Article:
When it comes to keeping audiences entertained, suspension of disbelief is absolutely critical.
Creating a scene that allows the audience to believe that what they are viewing, if even for a brief moment, is real can help make a production stick with a viewer long after it’s finished and they’ve gone home.
This sense of belief is enabled through the actor’s interpretation of the scene, the director’s vision, and the eye of the set dresser.
While it may be the actor and the director who receive a majority of the praise, the set dresser is responsible for the placement of props and set decoration.
Everything object within a shot must be carefully placed and look as if it is part of a living, breathing world.
Set dresser’s must meticulously place each so that it doesn’t look out of place in the context of the scene or the director’s artistic vision.
The devil is in the details, and in order to make a scene really stand out a great set dresser must have both a sharp eye and knowledge of a wide range of prop types.
Films and videos can take audiences to times long past or to worlds completely imagined, and a set dresser must make these scenes come to life with correct placement of props.
A computer sitting on a table in ancient Rome would look out of place, while silverware from the Old West might pull an audience member out of the moment if it’s located in a scene taking place in the future.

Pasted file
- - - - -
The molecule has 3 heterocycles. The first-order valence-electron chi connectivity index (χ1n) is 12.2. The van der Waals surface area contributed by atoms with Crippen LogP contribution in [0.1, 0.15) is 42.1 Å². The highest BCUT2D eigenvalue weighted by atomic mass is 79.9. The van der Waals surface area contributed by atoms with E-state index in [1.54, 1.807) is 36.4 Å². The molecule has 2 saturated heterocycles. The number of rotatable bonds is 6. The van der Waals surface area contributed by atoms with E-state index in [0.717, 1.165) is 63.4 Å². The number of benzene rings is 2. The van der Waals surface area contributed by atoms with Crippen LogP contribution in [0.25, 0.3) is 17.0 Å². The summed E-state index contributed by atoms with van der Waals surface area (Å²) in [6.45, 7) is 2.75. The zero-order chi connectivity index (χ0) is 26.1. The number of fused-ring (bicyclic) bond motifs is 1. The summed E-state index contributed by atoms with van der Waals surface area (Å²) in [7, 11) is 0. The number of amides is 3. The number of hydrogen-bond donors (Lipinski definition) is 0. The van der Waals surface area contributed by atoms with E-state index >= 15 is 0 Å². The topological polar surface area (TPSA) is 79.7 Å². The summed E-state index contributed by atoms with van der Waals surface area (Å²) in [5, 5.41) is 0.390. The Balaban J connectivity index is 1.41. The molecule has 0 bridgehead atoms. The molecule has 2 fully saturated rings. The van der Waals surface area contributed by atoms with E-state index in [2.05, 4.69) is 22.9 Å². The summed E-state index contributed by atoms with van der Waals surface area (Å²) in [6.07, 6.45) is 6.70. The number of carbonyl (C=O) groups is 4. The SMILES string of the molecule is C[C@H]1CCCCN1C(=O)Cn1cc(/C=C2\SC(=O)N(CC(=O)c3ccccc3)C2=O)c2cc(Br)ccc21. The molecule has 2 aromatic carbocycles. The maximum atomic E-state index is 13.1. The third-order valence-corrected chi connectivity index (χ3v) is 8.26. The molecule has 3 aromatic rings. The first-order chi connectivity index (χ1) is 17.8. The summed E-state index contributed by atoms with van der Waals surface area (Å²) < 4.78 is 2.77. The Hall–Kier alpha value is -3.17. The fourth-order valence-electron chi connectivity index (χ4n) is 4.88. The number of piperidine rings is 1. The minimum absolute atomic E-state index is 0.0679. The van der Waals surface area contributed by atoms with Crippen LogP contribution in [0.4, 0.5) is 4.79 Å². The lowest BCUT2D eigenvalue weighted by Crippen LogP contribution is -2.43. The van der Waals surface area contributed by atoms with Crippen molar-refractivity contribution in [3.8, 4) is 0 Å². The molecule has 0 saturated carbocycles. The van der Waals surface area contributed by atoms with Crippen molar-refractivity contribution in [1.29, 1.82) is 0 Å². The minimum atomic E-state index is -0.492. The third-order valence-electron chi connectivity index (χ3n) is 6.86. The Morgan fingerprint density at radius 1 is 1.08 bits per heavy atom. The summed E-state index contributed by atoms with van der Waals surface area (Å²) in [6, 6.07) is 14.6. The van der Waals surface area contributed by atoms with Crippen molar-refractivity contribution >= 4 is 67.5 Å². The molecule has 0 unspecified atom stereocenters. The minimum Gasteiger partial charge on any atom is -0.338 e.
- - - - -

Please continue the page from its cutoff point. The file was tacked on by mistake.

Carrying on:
Managing production continuity
Audiences have surprisingly keen minds when it comes to picking up the tiniest details.
A chair facing two different directions during several takes of the same scene may confuse viewers, and cause them to lose interest in what they’re watching.
Set dressers must work with the production crew in order to maintain set continuity.
By taking pictures of each set, they can be sure that the props are correctly placed from scene to scene.
A film or video production crew operates in many ways like a construction site, and it’s not unusual for set dressers to be required to build props from time to time. Building furniture, air conditioning ducts and keeping track of tools and hardware are all part of the set dresser’s job description.
Maintaining valuable props
Sometimes, the best props are the real ones. Depending on the production, the director may want actual valuable props such as jewels or heirlooms instead of replicas. It is up to the set dresser to take and monitor these valuables in order to make sure that they aren’t broken or, even worse, stolen.